Flightscope Mevo and Trackman are both popular launch monitors in 2021. But what are the main differences between them, and which out of the Mevo or Trackman is best suited for your needs? We have reviewed and compared these two in terms of data provided, clubhead and ball speed, launch angle, accuracy, distance, user experience, practice options, software, and price to find out exactly that. Ready to find out the answer? Keep reading.
In a hurry? Both the Flightscope Mevo and Trackman use radar technology to compute their numbers, but that is where comparisons end. In terms of Flightscope vs Trackman, the Trackman is far superior in terms of accuracy, software options, and games, but it’s also much more expensive. For the recreational golfer, the Mevo is an excellent product at an attractive price point.
Difference Between Flightscope Mevo and Trackman
|Best Value for Money||
|Much More Expensive||
Flightscope vs Trackman 2021: Differences Compared
Both the Flightscope Mevo and Trackman use radar to calculate the information they provide. As a result, neither is suitable for indoor use.
Both advise a distance of around 8 feet behind the ball and 12 to 15 feet in front of the ball, meaning that unless you have a large enough space you will not get accurate data with either. Photometric devices are best for indoor use.
For the price, the FS Mevo offers a lot of data, most of it very on-trend. Carry distance, clubhead speed, launch angle, spin rate, and apex time are just some of the information from both the ball and clubhead.
It is unusual to find a launch monitor that offers such a range of figures in this price bracket. The Trackman offers the same and a lot more, as it is designed more for teaching professionals, club fitters, and tour professionals.
The Trackman offers information from both the ball and clubhead as well as variables such as wind and weather. The question you need to ask whether you need all the extra information, as deciphering data from a Trackman requires high-level golf knowledge and training.
As both systems use the same measuring system, the results are similar. Which is best, the Flightscope Mevo or Trackman? Well, as the Trackman costs over 20 times more than the Flightscope, you would expect increased accuracy, and it sure does deliver.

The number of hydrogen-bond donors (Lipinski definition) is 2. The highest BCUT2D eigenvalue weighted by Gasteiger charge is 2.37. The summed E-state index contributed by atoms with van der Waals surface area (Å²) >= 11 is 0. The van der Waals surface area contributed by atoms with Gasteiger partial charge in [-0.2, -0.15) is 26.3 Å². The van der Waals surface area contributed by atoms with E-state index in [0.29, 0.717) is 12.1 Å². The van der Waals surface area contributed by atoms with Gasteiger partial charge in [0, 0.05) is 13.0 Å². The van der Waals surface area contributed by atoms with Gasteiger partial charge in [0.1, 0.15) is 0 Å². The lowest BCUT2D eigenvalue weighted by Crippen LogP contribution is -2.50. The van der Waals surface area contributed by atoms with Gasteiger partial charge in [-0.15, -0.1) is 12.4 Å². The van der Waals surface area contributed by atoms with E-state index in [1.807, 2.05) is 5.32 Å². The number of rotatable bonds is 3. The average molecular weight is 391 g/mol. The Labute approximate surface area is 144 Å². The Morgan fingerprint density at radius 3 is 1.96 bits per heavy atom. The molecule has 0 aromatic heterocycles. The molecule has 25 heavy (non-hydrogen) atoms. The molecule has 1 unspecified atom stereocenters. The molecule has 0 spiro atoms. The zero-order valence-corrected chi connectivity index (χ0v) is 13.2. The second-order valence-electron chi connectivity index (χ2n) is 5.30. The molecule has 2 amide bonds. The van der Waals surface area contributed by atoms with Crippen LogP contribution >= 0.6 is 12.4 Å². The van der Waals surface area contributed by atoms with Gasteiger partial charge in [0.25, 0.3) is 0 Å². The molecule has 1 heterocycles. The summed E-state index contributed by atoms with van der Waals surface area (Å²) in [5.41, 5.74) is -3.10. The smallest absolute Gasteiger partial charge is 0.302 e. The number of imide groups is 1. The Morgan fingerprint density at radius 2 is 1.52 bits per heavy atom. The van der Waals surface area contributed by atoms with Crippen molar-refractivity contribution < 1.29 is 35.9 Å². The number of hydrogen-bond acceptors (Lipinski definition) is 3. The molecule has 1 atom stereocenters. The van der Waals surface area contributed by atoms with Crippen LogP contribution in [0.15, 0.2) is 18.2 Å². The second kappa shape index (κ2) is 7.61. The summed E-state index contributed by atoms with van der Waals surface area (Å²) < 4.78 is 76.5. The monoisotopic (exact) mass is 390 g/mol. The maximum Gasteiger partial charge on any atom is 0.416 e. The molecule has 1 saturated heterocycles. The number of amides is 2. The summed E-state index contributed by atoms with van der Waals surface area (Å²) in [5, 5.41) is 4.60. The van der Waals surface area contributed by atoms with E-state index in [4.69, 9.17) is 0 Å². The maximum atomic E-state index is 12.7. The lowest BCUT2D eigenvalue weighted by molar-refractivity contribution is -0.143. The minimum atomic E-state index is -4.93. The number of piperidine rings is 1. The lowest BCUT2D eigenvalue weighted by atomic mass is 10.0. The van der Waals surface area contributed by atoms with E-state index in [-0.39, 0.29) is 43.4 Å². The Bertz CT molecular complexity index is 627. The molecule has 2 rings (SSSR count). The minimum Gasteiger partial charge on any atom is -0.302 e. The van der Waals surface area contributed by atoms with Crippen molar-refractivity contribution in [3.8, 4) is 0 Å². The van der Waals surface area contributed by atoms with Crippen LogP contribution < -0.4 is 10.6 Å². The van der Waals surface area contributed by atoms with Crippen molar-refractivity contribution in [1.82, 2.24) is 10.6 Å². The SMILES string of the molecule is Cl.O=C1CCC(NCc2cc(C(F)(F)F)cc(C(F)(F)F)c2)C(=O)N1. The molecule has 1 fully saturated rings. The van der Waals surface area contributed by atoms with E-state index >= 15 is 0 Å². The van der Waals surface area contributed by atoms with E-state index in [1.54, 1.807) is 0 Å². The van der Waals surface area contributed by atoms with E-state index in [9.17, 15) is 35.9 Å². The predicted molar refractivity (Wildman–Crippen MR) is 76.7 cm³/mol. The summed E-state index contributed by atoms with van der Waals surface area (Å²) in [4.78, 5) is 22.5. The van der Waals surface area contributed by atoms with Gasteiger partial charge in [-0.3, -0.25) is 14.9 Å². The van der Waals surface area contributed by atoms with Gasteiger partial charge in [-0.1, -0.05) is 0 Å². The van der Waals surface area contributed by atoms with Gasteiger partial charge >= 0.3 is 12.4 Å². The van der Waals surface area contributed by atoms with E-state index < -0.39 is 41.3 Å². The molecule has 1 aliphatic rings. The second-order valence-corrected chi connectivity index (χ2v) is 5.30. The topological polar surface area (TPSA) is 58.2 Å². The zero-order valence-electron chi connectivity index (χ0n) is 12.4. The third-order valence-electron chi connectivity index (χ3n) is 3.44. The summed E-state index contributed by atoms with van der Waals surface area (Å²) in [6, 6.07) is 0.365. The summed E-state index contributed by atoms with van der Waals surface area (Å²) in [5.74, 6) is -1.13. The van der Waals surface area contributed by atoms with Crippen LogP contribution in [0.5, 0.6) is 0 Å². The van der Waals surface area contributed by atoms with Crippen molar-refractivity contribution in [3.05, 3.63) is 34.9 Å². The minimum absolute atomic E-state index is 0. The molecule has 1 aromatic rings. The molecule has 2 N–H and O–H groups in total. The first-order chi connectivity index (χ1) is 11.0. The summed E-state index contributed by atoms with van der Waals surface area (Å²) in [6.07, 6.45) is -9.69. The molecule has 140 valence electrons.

However, the Flightscope Mevo is surprisingly accurate, with differences of between 2 and 5% on most shots vs the Trackman. It is most accurate on carry distances, which is probably the most important metric for practice purposes.
One problem with the Flightscope is that it is quite difficult to set-up properly, and that does hamper the accuracy. Unless the launch monitor is in the right position and flat, the data is somewhat tarnished. As such, it can be frustrating at the start of a practice session to know if your distances are correct or not.
As with the Data Provided section, the Trackman is superior, but again you need to ask how much accuracy do you need. If you are not able to consistently hit the middle of the clubface and control distance on a whim then the Flightscope Mevo is perfectly acceptable and will enhance your practice.
Finally, a comparative where the Flightscope Mevo Basic Model is best. It is much, much cheaper than the Trackman, and offers a lot for the price. The Trackman comes in at nearly 20 times the cost, or 5 times the price of the Mevo+, and is designed for a different type of user.
As such, it is better to compare the two in terms of value for money, and both deliver in this comparison. However, the Flightscope Mevo offers everything a recreational golfer needs to practice at home or on the range, so it trumps the Trackman in this category.
The Trackman is again better in this section. The first reason is that the Flightscope Mevo asks that you attach small, metallic stickers to the ball so it can track spin rates more easily. Whilst this will improve the figures you get, it is somewhat annoying.
Also, the Flightscope Mevo is very demanding in terms of placement, much more so than the Trackman. If it is slightly out of place it will provide inaccurate results or no results at all.
Both require the use of a tablet or computer for data illustration purposes and the Flightscope Mevo can also be used with an app on your smartphone.